Lhundub Sopa

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Lhundub Sopa (born Tsang, Tibet, 1923) is a Tibetan monk.

Sopa became a novice monk and entered Gaden Chokor Monastery in 1932. In 1941, he joined Sera Monastery in Lhasa.He was considered a remarkable scholar from a young age, and even before completing his own geshe degree examinations, he was chosen as one of the Dalai Lama's debate examiners during the annual Prayer Festival in 1959.

Geshe Sopa sought political asylum in India in 1959. In 1962, he was awarded the degree of Lharampa Geshe. At the request of Tenzin Gyatso, 14th Dalai Lama, he moved to the USA with three other monks that same year to learn English and to study American culture.

In 1967, Sopa was invited by Richard Robinson to join the faculty of the pioneer Buddhist Studies Program at the University of Wisconsin–Madison. In 1985, he became Emeritus Professor in the Department of South Asian Studies. Sopa was the first Tibetan to be tenured at an American university. He taught Modern and Literary Tibetan as well as courses in Tibetan Literature, the History of Buddhist Thought, Buddhist Epistemology, Buddhist Logic, and Buddhist doctrinal systems. During that time, Sopa trained many of the first generation of respected Buddhist scholars and translators in the USA, including Jeffrey Hopkins, José Cabezón, John Makransky and Zorba Paster. Sopa has retired since from his professorship.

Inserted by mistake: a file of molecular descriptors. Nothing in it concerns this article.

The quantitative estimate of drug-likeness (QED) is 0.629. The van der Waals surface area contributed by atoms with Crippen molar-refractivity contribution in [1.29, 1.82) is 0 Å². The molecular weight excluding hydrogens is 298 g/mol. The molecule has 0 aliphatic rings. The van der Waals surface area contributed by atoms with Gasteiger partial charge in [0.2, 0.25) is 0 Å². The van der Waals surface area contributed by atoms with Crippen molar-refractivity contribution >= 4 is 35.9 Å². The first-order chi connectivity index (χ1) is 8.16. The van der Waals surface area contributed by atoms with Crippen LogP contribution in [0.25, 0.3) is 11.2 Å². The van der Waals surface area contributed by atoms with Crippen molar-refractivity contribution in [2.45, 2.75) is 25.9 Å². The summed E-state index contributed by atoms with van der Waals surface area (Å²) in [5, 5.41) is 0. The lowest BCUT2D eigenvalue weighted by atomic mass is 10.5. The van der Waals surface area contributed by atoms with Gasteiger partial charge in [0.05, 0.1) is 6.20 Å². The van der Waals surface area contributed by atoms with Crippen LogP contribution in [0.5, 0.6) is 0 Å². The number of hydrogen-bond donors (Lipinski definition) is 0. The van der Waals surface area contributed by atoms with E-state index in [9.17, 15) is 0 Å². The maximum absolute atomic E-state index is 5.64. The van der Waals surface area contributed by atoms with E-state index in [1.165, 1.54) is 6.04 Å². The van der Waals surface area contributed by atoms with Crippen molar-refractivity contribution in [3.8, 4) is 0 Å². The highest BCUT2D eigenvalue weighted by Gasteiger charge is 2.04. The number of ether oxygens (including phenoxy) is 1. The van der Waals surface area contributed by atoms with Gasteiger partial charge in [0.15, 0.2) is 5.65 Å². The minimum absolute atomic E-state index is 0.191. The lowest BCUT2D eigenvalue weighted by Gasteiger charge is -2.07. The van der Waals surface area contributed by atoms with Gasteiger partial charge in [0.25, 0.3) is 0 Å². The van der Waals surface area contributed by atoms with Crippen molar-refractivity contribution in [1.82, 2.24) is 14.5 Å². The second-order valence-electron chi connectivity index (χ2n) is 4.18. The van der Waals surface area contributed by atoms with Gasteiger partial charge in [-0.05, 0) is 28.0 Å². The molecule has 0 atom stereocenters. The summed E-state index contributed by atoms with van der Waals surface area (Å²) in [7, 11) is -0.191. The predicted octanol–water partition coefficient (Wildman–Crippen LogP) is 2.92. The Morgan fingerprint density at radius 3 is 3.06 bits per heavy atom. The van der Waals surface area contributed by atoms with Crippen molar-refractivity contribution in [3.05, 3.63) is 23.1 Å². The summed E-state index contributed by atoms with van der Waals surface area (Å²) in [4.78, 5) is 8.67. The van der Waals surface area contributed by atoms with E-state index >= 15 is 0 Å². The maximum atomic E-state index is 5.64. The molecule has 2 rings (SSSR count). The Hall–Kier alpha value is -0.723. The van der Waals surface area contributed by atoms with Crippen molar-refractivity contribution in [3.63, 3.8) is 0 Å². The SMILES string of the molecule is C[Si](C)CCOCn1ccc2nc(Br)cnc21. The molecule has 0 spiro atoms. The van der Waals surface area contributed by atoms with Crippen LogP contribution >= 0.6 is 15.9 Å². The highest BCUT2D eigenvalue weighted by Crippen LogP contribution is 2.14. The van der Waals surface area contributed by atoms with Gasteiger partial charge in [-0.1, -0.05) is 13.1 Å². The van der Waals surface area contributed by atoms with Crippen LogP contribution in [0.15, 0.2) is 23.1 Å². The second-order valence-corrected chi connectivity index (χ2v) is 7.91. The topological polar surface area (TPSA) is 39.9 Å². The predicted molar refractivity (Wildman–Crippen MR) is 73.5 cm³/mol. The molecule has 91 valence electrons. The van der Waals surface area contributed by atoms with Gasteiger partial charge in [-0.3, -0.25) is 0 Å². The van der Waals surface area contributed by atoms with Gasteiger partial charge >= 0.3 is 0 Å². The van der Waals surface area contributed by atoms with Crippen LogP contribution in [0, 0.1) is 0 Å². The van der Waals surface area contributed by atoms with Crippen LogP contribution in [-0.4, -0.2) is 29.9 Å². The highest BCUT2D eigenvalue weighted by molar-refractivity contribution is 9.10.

To meet the request of students for Buddhist teachings, Sopa founded the Deer Park Buddhist Center in Oregon, Wisconsin in...
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